Here’s an excerpt:

a-lot-of-parents-or

A new edition of her book is apparently coming out with a section on her concerns about having a “false growth mindset.”

I’ve appreciated her recognition of how some might be applying her research harmfully, and wish others would take similar responsibilities for how their work is used. I’ve commented before about how I wish more researchers would not take a hands-off approach to what happens to their research after it’s published (“Once the rockets are up who cares where they come down that’s not my department,” says Wernher von Braun).

I’ve also expressed concerns about how Dweck addresses that point – in the past, she’s framed some of her critique of a false growth mindset as part of questioning the importance of deliberate practice. That is not present in her interview, though.

The bottom line, though, is that it’s a good discussion to be having…

August 10, 2016
by Larry Ferlazzo
0 comments

“Begin the new School Year With a Positive ‘Mindset'”

Begin the new School Year With a Positive ‘Mindset’ is the headline of Part Three in my Education Week Teacher series on best ways to begin the school year.

In it, Jen Schwanke, Kevin Scott, Pia Lindquist Wong, and Otis Kriegel provide their ideas on the topic.

Here are some excerpts:

I-start-every-school

Think-innovatively-about

On-the-first-day-of

Who-knows-your-students

July 18, 2016
by Larry Ferlazzo
0 comments

Opportunities & Dangers Of Big New Growth Mindset Study

Danger Deep WaterCreative Commons License Michael Reilly via Compfight

As regular readers know, I’m a big fan of the growth mindset concept (see The Best Resources On Helping Our Students Develop A “Growth Mindset”) , though not entirely an uncritical one (see Our Students Are Not Supermen & Superwomen and The Limits To The Power Of A Growth Mindset (& The Dangers When We Don’t Recognize Them) )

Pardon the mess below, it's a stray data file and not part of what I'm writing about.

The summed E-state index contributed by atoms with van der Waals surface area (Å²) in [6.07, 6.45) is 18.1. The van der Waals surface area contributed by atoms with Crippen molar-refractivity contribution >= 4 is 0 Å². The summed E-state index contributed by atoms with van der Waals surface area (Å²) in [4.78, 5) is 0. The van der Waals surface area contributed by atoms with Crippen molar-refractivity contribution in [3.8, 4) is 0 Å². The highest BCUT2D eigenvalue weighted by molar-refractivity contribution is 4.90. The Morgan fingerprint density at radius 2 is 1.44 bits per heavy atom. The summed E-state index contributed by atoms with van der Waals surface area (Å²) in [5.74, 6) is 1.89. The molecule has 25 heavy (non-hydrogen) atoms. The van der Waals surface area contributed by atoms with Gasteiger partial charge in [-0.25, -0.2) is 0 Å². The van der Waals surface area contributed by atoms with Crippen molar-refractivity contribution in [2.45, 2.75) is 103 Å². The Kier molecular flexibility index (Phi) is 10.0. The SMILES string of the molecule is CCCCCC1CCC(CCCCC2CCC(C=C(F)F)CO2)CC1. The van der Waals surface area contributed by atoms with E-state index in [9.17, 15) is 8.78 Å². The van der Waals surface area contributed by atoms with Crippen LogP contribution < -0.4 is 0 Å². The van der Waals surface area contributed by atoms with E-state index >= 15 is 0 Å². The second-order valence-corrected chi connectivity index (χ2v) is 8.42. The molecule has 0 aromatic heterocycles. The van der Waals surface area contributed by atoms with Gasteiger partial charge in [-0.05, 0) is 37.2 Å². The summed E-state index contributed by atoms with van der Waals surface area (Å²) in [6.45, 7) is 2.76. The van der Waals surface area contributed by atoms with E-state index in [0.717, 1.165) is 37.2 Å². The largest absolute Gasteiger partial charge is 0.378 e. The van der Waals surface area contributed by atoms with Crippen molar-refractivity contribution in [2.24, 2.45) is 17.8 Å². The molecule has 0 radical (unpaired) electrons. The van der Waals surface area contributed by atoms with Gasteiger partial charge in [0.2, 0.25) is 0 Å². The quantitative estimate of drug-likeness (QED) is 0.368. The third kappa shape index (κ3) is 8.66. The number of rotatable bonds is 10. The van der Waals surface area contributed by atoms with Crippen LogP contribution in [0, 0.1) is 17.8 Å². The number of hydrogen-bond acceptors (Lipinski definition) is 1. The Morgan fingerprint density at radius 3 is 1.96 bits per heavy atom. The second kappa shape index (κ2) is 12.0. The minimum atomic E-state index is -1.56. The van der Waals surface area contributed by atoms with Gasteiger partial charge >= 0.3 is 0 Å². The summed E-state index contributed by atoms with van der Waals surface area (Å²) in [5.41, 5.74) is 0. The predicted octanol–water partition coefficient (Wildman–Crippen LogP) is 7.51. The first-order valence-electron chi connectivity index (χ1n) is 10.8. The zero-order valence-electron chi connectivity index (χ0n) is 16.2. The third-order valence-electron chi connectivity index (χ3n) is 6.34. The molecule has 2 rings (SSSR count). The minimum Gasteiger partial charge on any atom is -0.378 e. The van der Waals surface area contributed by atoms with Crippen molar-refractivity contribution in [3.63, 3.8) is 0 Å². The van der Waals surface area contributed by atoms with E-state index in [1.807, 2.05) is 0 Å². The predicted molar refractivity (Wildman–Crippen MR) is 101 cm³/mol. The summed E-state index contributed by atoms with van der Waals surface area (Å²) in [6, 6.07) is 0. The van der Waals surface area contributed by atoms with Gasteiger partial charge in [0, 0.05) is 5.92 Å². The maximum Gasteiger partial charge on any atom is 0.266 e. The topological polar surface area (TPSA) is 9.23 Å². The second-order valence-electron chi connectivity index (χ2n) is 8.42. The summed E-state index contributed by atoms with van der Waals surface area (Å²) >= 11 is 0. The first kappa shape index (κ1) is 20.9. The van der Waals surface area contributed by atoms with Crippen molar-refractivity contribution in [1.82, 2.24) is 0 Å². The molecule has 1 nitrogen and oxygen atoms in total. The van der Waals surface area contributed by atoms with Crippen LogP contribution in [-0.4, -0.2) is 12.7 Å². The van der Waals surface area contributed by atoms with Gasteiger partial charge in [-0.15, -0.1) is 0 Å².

Carol Dweck, Susana Claro and PERTS Lab founder David Paunesku just published a big new study – today – on the use of a growth mindset with students in country of Chile.

Education Week has a nice summary of it. You can read the study here, though it’s behind a paywall.

My layperson’s analysis of it is that it offers, as this blog post’s headline says, “opportunities and dangers.”

OPPORTUNITIES

It certainly provides support to those of us who want to spend time in the classroom teaching about and reinforcing a growth mindset with our students.  The study says that students having a growth mindset  from families with an income in the lowest ten percentile achieved comparable test scores to students with a fixed mindset who came from families with the 80th family income percentile.

That seemed way too good to be true, even for a believer like me.  I wondered if, perhaps, one factor mitigating this kind of leap could be if income inequality was considerably less there than here (that issue has been found to influence many aspects of people’s lives – see The Best Resources About Wealth & Income Inequality — Help Me Create A Simple Lesson Plan Using Them).  Much to my surprise, I learned that Chile is one of the few countries in the world with a higher degree of income equality than the United States!